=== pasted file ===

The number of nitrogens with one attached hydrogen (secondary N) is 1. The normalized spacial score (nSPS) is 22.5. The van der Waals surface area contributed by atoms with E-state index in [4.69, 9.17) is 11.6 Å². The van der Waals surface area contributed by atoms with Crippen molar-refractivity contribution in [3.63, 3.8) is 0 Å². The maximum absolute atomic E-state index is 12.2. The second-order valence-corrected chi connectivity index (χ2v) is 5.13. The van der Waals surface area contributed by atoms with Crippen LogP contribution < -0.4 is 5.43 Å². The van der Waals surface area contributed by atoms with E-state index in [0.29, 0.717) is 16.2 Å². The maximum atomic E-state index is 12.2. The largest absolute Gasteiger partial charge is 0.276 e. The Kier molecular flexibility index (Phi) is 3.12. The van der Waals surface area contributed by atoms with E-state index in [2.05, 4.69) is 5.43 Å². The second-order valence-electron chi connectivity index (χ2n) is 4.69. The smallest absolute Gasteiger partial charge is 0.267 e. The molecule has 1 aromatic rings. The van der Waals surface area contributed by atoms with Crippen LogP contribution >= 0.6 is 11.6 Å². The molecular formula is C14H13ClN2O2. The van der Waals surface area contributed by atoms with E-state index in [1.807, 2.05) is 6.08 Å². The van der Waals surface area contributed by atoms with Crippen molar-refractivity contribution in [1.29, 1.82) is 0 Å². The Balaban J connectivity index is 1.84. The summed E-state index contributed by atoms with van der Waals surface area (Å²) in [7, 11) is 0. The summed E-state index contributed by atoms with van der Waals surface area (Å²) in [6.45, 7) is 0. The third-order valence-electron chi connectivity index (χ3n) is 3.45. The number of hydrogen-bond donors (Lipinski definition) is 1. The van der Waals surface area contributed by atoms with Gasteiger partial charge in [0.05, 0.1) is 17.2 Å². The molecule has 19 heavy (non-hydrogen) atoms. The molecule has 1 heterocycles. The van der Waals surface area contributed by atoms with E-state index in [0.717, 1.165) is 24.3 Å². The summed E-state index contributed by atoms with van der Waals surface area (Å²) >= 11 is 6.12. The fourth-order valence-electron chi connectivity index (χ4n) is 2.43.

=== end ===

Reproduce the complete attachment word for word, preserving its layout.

The number of nitrogens with one attached hydrogen (secondary N) is 1. The normalized spacial score (nSPS) is 22.5. The van der Waals surface area contributed by atoms with E-state index in [4.69, 9.17) is 11.6 Å². The van der Waals surface area contributed by atoms with Crippen molar-refractivity contribution in [3.63, 3.8) is 0 Å². The maximum absolute atomic E-state index is 12.2. The second-order valence-corrected chi connectivity index (χ2v) is 5.13. The van der Waals surface area contributed by atoms with Crippen LogP contribution < -0.4 is 5.43 Å². The van der Waals surface area contributed by atoms with E-state index in [0.29, 0.717) is 16.2 Å². The maximum atomic E-state index is 12.2. The largest absolute Gasteiger partial charge is 0.276 e. The Kier molecular flexibility index (Phi) is 3.12. The van der Waals surface area contributed by atoms with E-state index in [2.05, 4.69) is 5.43 Å². The second-order valence-electron chi connectivity index (χ2n) is 4.69. The smallest absolute Gasteiger partial charge is 0.267 e. The molecule has 1 aromatic rings. The van der Waals surface area contributed by atoms with Crippen LogP contribution >= 0.6 is 11.6 Å². The molecular formula is C14H13ClN2O2. The van der Waals surface area contributed by atoms with E-state index in [1.807, 2.05) is 6.08 Å². The van der Waals surface area contributed by atoms with Crippen molar-refractivity contribution in [1.29, 1.82) is 0 Å². The Balaban J connectivity index is 1.84. The summed E-state index contributed by atoms with van der Waals surface area (Å²) in [7, 11) is 0. The summed E-state index contributed by atoms with van der Waals surface area (Å²) in [6.45, 7) is 0. The third-order valence-electron chi connectivity index (χ3n) is 3.45. The number of hydrogen-bond donors (Lipinski definition) is 1. The van der Waals surface area contributed by atoms with Gasteiger partial charge in [0.05, 0.1) is 17.2 Å². The molecule has 19 heavy (non-hydrogen) atoms. The molecule has 1 heterocycles. The van der Waals surface area contributed by atoms with E-state index in [0.717, 1.165) is 24.3 Å². The summed E-state index contributed by atoms with van der Waals surface area (Å²) >= 11 is 6.12. The fourth-order valence-electron chi connectivity index (χ4n) is 2.43.